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The Spike: or, Victoria College Review, October 1908

The Teams Compared

page 25

The Teams Compared.

Most or those who are interested in the game have heard all that is to be said concerning the respective merits of the teams. Scores speak louder than words. But, if this is to be a record of the trip it is perhaps necessary to recapitulate. There is, of course, only one explanation of our defeat. The scores, 39 points to 9, and 26 points to 11 declare unequivocally that Sydney University had the better side. But friends at home cannot judge from the figures why the 18,000 people who saw the first match and the 8000 who witnessed the second, were delighted with the games and with, the play on both sides. The Sydney papers, which treated our team with great fairness, not to say generosity, were unanimous in saying that the margin of defeat was less than the scores indicate. "For practically two-thirds of the time" says the "Referee" of the first match "the football was tit-for-tat, full of bounce and buzz and interesting bits, with New Zealand backs, as a division, superior in attack, and Sydney forwards superior all round. In the end the Kiwi was shattered by the rushes but he had already shown some dainty movements." The same comment applies also to the second match. The loss of Nuku as an active factor during the first spell of the opening match deprived the New Zealand side of its best opening-maker. But this could not have affected the result. As long as our forwards had their full measure of dash our backs were enabled to take advantage of the loose rushes from which the ball could be snapped. But as soon as our forwards began to flag, the magnificent opposing vanguard swooped down with a combination and skill which was not to be denied. Then it was that we called for a Roland or an Oliver, a Bogle or a Hitchings, to go down to the onslaught. Our back defence was not so strong as our attack and this told its tale in the last minutes when our scrum was being hoisted where Sydney listed.

The Sydney forwards were in fact an exceeding good lot. James and John Hughes, and Bullock have since been picked to represent the State in England. They are big strong, hefty men, keen on the leather and able to handle the ball like backs. The other forwards, too, are fast and good. Both R. G. Waddy (who goes to Oxford as Rhodes' Scholar) and J Fitzhardinge, hold their running "blue," and McKeown, Reynolds, and Hammond completed the octette which dealt us two strenuous defeats.

Of the Sydney backs W. F. Matthews, captain and scrumhalf was the star performer. He played to his team all the page 26 time, passed well, made frequent openings, and kicked magnificently. It was delightful to see the way he nursed his forwards with the touch-line, and his in-field kicks were so high that they would have been difficult to field without the rush which had time to accumulate underneath. Luddy and Roe were both prominent in the three-quarter line, while Nigel Barker the famous sprinter, gave several exhibitions of his speed. C. A. Verge at full-back played excellent games in both matches.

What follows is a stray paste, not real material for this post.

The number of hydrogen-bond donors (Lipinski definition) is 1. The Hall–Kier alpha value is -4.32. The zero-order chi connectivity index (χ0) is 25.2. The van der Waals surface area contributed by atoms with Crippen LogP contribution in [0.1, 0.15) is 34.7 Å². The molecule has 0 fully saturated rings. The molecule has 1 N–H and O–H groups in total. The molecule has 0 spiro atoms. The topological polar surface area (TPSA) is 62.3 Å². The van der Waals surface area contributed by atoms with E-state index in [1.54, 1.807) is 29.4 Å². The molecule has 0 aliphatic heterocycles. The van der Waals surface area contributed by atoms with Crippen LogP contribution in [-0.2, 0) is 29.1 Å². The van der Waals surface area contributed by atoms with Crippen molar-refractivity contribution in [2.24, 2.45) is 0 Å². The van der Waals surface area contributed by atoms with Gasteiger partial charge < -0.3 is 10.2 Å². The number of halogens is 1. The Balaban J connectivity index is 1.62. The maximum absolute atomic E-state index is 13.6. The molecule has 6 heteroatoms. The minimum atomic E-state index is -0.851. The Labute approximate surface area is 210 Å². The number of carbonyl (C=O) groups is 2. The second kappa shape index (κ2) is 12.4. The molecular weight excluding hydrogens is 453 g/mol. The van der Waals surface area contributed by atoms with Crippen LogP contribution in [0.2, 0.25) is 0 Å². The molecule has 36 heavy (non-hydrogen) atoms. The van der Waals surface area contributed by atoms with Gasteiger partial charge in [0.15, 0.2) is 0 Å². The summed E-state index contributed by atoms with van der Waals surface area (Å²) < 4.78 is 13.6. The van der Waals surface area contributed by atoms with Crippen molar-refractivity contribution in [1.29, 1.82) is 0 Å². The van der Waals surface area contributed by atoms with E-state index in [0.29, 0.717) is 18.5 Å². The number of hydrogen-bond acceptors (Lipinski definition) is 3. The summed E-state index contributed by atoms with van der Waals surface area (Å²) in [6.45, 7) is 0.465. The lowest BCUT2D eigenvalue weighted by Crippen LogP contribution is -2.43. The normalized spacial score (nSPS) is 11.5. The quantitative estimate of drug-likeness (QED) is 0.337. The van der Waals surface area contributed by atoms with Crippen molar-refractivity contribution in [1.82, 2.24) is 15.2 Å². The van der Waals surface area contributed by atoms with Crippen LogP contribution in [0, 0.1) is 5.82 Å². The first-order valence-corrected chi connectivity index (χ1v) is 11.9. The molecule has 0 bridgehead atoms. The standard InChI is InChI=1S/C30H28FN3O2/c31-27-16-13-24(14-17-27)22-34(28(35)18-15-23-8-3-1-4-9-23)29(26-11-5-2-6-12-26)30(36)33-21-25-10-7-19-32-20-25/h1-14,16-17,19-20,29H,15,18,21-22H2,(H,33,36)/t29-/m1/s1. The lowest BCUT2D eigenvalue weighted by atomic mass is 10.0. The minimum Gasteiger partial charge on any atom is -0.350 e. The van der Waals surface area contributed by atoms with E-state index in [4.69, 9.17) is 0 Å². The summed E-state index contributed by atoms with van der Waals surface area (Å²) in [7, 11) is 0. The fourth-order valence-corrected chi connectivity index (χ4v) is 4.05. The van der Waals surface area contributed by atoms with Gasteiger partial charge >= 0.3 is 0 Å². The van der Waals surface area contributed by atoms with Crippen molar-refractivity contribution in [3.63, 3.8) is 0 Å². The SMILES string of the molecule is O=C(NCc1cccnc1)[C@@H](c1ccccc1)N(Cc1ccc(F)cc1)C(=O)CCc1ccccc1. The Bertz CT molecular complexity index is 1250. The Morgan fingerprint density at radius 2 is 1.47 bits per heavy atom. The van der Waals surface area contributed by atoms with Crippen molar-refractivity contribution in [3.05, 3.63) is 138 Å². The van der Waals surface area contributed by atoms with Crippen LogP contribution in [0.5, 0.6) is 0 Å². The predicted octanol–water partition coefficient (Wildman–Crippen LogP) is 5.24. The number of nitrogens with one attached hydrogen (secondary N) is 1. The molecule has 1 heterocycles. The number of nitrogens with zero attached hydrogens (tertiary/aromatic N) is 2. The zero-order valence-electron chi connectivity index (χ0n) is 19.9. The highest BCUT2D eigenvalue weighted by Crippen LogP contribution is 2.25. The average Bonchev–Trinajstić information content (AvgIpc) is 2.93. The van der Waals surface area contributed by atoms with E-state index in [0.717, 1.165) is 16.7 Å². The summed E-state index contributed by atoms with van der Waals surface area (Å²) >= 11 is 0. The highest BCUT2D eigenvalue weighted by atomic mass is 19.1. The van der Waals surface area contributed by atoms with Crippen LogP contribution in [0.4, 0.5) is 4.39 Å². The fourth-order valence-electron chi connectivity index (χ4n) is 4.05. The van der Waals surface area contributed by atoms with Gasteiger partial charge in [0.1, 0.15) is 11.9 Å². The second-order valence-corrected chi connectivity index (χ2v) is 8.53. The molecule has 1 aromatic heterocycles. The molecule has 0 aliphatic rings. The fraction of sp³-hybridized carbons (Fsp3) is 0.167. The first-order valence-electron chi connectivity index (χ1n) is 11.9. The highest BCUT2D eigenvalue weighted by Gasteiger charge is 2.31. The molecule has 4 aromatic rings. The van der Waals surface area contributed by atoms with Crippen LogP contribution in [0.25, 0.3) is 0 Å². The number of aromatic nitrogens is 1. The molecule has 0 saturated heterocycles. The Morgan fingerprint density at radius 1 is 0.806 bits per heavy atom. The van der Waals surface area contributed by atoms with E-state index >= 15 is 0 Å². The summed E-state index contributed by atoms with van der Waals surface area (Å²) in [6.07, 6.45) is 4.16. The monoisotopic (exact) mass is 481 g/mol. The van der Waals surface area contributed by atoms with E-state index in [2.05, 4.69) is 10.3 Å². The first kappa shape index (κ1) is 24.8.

It is a difficult matter to criticise backs who had never played together in the same respective positions, and this was the case of every man in each University match. O'Leary filled a difficult position with credit on the first day, but he showed some hesitation in taking the ball in the second match. H. B. Young of Canterbury College proved a reliable three-quarter and, in the last match, an effective wing forward. Rhodes of Canterbury should develop into a strong player. At fullback in the last match he played an excellent game. A. Adams of Otago fame played at centre in the second match and the team had the advantage of his sound judgment. Goodbehere scored two pretty tries in the first match. His defence was not strong, perhaps due to the fact that he was slightly injured. Goodbehere has played better games for Victoria College. Dansey, the captain, was on the whole disappointing. He did brilliant work at times, but was not consistently good, especially when watching the blind side. Lomas and Nuku the Otago five-eighths were a source of great strength to their side, and had Nuku not been injured the scores would probably have been closer. Nuku made the cleverest openings we saw in Sydney. Lomas handles the ball beautifully and passes with great judgment. W. A. Gray of Auckland is a clever little half, but his compatriot Robinson did not seem to get into his stride, due, no doubt, to his much travelling.

The New Zealand forwards, though out-classed in the scrum, could have done much better in the second match had they been in consistent training. Tansey, Lynch and Collyns, three of our best forwards were unable to last out die second spell, and the opposition took full advantage of the fact. J. H. Lang a scrummer of Otago was perhaps the most solid of our forwards and he showed great facility for getting into position for defence when he was not leading the van. He was well backed up by W. Grace who is young and should improve. Potter is also a promising player. Fenwick and Wilson played well in the front rank, but they never had weight enough behind to give them a chance of securing the ball. Ongley (five- page 27 eighths), and Brosnan and Wigley (forwards), did well in the games they played, and will all benefit from the experience gained on the tour.

After these remarks it is not proposed to give a detailed account or each match, though something must be said of each.